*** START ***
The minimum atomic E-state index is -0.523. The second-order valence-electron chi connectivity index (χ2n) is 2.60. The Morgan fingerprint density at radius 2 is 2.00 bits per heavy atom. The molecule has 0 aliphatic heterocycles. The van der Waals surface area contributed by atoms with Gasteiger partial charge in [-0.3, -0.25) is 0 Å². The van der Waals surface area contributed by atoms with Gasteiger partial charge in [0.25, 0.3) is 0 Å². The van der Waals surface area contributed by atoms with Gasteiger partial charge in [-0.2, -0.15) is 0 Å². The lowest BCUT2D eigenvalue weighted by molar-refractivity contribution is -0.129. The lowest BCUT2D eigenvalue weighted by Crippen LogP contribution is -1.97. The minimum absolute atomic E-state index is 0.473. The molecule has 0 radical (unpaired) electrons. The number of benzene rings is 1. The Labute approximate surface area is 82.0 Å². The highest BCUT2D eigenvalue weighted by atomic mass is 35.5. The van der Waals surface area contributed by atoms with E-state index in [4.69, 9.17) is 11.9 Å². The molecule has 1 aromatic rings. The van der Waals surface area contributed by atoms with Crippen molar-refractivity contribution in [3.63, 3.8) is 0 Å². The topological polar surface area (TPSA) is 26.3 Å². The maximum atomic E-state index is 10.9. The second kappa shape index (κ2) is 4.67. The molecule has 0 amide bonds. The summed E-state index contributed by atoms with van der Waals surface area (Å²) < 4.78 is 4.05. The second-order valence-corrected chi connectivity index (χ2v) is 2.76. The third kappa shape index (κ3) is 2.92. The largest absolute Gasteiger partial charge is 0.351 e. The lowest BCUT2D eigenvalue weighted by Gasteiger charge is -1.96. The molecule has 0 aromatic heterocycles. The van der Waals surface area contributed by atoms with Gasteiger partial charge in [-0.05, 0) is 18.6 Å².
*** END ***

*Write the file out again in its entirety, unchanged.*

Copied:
The minimum atomic E-state index is -0.523. The second-order valence-electron chi connectivity index (χ2n) is 2.60. The Morgan fingerprint density at radius 2 is 2.00 bits per heavy atom. The molecule has 0 aliphatic heterocycles. The van der Waals surface area contributed by atoms with Gasteiger partial charge in [-0.3, -0.25) is 0 Å². The van der Waals surface area contributed by atoms with Gasteiger partial charge in [0.25, 0.3) is 0 Å². The van der Waals surface area contributed by atoms with Gasteiger partial charge in [-0.2, -0.15) is 0 Å². The lowest BCUT2D eigenvalue weighted by molar-refractivity contribution is -0.129. The lowest BCUT2D eigenvalue weighted by Crippen LogP contribution is -1.97. The minimum absolute atomic E-state index is 0.473. The molecule has 0 radical (unpaired) electrons. The number of benzene rings is 1. The Labute approximate surface area is 82.0 Å². The highest BCUT2D eigenvalue weighted by atomic mass is 35.5. The van der Waals surface area contributed by atoms with E-state index in [4.69, 9.17) is 11.9 Å². The molecule has 1 aromatic rings. The van der Waals surface area contributed by atoms with Crippen molar-refractivity contribution in [3.63, 3.8) is 0 Å². The topological polar surface area (TPSA) is 26.3 Å². The maximum atomic E-state index is 10.9. The second kappa shape index (κ2) is 4.67. The molecule has 0 amide bonds. The summed E-state index contributed by atoms with van der Waals surface area (Å²) < 4.78 is 4.05. The second-order valence-corrected chi connectivity index (χ2v) is 2.76. The third kappa shape index (κ3) is 2.92. The largest absolute Gasteiger partial charge is 0.351 e. The lowest BCUT2D eigenvalue weighted by Gasteiger charge is -1.96. The molecule has 0 aromatic heterocycles. The van der Waals surface area contributed by atoms with Gasteiger partial charge in [-0.05, 0) is 18.6 Å².